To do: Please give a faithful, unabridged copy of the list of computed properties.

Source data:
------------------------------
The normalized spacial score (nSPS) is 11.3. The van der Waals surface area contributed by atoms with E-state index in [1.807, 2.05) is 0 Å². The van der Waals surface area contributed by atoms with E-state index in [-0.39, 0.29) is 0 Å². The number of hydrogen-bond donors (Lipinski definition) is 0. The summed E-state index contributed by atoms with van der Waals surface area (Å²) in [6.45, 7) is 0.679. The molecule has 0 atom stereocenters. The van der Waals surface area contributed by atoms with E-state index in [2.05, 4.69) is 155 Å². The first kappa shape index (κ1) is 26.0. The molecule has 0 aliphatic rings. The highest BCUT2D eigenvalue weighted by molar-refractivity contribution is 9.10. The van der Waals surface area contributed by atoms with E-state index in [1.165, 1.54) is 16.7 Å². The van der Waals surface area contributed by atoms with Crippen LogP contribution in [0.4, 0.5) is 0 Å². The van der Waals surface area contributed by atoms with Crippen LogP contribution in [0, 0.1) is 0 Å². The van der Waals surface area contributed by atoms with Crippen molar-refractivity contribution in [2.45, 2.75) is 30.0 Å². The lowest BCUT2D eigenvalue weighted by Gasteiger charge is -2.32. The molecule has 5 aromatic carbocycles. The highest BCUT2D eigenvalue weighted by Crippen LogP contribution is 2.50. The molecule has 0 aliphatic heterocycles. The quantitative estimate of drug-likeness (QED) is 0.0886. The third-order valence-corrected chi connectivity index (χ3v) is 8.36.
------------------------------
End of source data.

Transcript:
The normalized spacial score (nSPS) is 11.3. The van der Waals surface area contributed by atoms with E-state index in [1.807, 2.05) is 0 Å². The van der Waals surface area contributed by atoms with E-state index in [-0.39, 0.29) is 0 Å². The number of hydrogen-bond donors (Lipinski definition) is 0. The summed E-state index contributed by atoms with van der Waals surface area (Å²) in [6.45, 7) is 0.679. The molecule has 0 atom stereocenters. The van der Waals surface area contributed by atoms with E-state index in [2.05, 4.69) is 155 Å². The first kappa shape index (κ1) is 26.0. The molecule has 0 aliphatic rings. The highest BCUT2D eigenvalue weighted by molar-refractivity contribution is 9.10. The van der Waals surface area contributed by atoms with E-state index in [1.165, 1.54) is 16.7 Å². The van der Waals surface area contributed by atoms with Crippen LogP contribution in [0.4, 0.5) is 0 Å². The van der Waals surface area contributed by atoms with Crippen LogP contribution in [0, 0.1) is 0 Å². The van der Waals surface area contributed by atoms with Crippen molar-refractivity contribution in [2.45, 2.75) is 30.0 Å². The lowest BCUT2D eigenvalue weighted by Gasteiger charge is -2.32. The molecule has 5 aromatic carbocycles. The highest BCUT2D eigenvalue weighted by Crippen LogP contribution is 2.50. The molecule has 0 aliphatic heterocycles. The quantitative estimate of drug-likeness (QED) is 0.0886. The third-order valence-corrected chi connectivity index (χ3v) is 8.36.